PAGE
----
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What keeps our Starlighting Santa busy the rest of the year? Helping seniors


For the other 300ish days of the calendar year leading up to Christmas, Santa’s plain clothes name is Chuck Wilson. He moved to Castle Rock in 1980’s with his wife Patricia when the population of the Town stood at a mere 2,000 people. Now at 85 (years-young), he spends a small part of the year as the Town’s ‘Starlight Santa,’ but most days can be found driving buses for Castle Country Assisted Living, fundraising for the Douglas County Senior Foundation and picking up ‘final-day’ donuts at Safeway to deliver to places like the Cantril House.

For three decades, Wilson says he has seen the immense growth in Castle Rock firsthand. Through his community involvement, he has also observed an increase in the needs of the booming aging adult population. “By 2015, one in four adults will fall into the senior population.” And statistics from the Colorado Department of Local Affairs agree. They predict that the population of adults 65 and older will eventually double in Douglas County by the year 2020.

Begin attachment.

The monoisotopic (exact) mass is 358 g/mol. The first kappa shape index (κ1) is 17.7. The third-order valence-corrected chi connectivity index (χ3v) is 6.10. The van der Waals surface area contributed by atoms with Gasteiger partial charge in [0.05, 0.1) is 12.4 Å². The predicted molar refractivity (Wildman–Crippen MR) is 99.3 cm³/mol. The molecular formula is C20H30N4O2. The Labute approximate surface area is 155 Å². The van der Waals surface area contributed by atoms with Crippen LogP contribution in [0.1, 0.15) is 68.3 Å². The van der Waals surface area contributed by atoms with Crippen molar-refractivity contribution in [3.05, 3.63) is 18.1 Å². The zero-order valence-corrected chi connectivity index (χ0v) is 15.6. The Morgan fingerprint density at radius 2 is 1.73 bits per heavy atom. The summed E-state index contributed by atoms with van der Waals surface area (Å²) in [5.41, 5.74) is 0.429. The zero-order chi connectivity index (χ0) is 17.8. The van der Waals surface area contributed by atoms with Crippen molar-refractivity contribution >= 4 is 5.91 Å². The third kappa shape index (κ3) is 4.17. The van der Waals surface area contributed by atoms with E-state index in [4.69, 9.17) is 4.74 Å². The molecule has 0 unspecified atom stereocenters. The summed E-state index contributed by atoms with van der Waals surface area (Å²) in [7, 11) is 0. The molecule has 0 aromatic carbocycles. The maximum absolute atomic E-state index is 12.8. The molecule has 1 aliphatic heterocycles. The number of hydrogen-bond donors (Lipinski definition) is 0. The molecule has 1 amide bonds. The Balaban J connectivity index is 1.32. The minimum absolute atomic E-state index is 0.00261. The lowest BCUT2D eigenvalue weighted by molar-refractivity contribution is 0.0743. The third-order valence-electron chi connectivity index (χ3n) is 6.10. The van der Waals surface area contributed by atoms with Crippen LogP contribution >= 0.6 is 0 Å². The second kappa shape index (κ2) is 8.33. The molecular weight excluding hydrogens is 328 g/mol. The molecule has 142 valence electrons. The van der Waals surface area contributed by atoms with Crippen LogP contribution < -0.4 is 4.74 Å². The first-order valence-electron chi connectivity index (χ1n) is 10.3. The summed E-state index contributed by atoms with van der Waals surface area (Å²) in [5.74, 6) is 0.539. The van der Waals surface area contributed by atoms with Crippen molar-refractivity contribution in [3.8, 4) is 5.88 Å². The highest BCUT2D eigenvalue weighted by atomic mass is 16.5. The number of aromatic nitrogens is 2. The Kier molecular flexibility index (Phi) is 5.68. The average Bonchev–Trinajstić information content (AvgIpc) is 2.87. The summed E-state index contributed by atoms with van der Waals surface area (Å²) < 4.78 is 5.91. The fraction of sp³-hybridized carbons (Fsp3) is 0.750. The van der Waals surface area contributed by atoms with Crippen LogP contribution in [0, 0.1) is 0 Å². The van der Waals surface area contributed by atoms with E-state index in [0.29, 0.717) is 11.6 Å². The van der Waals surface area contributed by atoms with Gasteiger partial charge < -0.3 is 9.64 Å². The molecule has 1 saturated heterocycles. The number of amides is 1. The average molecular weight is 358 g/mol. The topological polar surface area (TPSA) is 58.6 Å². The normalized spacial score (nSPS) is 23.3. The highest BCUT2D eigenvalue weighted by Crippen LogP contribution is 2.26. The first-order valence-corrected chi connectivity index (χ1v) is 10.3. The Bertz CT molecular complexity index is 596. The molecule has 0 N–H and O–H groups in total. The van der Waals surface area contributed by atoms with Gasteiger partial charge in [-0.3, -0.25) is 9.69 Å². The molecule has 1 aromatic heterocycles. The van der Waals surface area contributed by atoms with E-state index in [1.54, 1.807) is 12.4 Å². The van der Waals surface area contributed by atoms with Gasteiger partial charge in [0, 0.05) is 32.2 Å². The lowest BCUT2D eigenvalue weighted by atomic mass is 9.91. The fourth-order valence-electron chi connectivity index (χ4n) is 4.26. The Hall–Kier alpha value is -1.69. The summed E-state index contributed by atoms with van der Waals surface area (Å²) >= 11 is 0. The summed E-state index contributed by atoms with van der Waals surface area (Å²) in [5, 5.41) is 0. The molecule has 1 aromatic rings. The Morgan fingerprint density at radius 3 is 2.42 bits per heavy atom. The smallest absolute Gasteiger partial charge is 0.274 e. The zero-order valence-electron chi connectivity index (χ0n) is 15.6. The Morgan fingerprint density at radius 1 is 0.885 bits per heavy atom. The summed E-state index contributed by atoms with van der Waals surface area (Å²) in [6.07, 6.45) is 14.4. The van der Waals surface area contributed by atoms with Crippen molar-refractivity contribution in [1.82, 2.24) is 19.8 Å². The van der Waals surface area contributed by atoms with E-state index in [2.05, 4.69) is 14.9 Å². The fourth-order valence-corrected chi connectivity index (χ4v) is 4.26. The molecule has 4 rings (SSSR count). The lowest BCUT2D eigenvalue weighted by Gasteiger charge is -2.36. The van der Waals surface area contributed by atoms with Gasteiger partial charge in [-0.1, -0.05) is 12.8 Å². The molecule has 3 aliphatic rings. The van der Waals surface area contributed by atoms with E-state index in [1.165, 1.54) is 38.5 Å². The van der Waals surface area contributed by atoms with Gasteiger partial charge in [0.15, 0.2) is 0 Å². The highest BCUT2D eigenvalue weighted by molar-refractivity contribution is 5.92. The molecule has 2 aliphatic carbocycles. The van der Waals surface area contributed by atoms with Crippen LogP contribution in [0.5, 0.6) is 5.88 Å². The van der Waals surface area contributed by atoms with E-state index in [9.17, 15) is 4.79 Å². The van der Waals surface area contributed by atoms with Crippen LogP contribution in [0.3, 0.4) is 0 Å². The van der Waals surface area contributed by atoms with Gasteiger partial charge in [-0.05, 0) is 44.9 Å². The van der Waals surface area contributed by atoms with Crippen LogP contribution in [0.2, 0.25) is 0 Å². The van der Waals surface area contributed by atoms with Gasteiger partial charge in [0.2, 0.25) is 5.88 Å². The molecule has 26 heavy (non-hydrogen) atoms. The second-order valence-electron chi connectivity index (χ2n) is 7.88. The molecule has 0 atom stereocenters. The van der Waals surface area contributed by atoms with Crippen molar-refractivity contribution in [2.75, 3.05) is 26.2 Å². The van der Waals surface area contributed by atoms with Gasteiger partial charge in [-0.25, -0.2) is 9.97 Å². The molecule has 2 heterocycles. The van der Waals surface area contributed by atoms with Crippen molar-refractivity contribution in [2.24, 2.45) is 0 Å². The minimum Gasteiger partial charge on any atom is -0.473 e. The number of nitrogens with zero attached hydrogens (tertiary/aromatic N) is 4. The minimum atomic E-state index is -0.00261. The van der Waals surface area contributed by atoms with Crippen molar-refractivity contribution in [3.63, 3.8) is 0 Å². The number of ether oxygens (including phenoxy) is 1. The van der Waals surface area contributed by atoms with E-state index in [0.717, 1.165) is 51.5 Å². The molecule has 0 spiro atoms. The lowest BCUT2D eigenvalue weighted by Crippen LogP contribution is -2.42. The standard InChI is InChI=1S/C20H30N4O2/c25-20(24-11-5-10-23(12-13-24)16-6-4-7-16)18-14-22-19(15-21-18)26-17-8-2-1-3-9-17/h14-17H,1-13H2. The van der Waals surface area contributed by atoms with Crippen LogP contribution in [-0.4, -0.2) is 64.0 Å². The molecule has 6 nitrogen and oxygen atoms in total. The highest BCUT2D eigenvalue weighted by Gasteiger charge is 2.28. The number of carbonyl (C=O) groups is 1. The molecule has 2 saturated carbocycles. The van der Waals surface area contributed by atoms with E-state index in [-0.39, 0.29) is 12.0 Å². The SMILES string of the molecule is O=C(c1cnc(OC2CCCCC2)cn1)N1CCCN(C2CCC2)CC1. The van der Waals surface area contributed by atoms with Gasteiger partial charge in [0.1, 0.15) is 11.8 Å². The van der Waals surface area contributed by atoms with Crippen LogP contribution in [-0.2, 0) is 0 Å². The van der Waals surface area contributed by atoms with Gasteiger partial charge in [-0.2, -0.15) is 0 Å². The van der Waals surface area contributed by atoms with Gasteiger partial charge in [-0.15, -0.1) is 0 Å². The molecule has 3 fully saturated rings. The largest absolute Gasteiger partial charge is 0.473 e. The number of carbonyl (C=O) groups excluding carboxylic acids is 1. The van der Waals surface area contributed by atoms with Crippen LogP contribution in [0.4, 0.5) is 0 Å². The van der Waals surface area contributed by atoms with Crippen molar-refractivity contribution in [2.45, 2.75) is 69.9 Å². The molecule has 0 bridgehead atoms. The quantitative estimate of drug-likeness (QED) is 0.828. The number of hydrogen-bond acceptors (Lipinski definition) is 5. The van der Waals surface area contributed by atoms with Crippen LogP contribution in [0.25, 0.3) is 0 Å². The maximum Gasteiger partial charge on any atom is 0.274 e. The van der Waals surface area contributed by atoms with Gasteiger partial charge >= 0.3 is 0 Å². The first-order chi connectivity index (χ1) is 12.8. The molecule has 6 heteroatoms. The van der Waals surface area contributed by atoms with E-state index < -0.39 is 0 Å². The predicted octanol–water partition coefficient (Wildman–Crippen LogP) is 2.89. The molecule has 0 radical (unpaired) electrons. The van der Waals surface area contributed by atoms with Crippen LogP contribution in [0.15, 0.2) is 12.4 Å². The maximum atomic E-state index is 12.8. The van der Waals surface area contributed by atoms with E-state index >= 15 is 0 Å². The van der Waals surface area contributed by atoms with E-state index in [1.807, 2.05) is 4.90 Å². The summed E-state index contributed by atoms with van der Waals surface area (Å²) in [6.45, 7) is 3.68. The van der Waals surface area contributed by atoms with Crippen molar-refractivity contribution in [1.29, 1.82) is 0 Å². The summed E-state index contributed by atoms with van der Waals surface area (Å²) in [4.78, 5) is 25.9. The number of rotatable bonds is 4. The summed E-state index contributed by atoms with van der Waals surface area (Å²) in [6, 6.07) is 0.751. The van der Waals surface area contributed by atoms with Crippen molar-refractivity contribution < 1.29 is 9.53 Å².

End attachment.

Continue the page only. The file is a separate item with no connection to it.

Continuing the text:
Being an active adult himself, it has been put on his heart to use his knowledge and resources to help his aging neighbors any way he can. Wilson’s biggest contributions are made sitting on the board for DCSF, where he works with a team to raise and allocate funds to programs that serve seniors. “After going through an application process, we review them and then give grant money to various senior service organizations in Douglas County,” said Wilson. “Sometimes they get it and sometimes they don’t.”

This year alone Wilson and the DCSF were able to raise around $23,000 in funds to benefit senior adult services. Given to places like Sky Cliff Center and Castle Rock Neighborhood Network; monies were collected through private donations, fundraising efforts and the Town’s Recycling Center, located at Prairie Hawk Drive. But while he continues to work on improvements for DC seniors, he would like to see better communication within the group and more involvement from the community. “Like many non-profits, we have a need for more volunteers,” notes Wilson. For success truly comes from the grass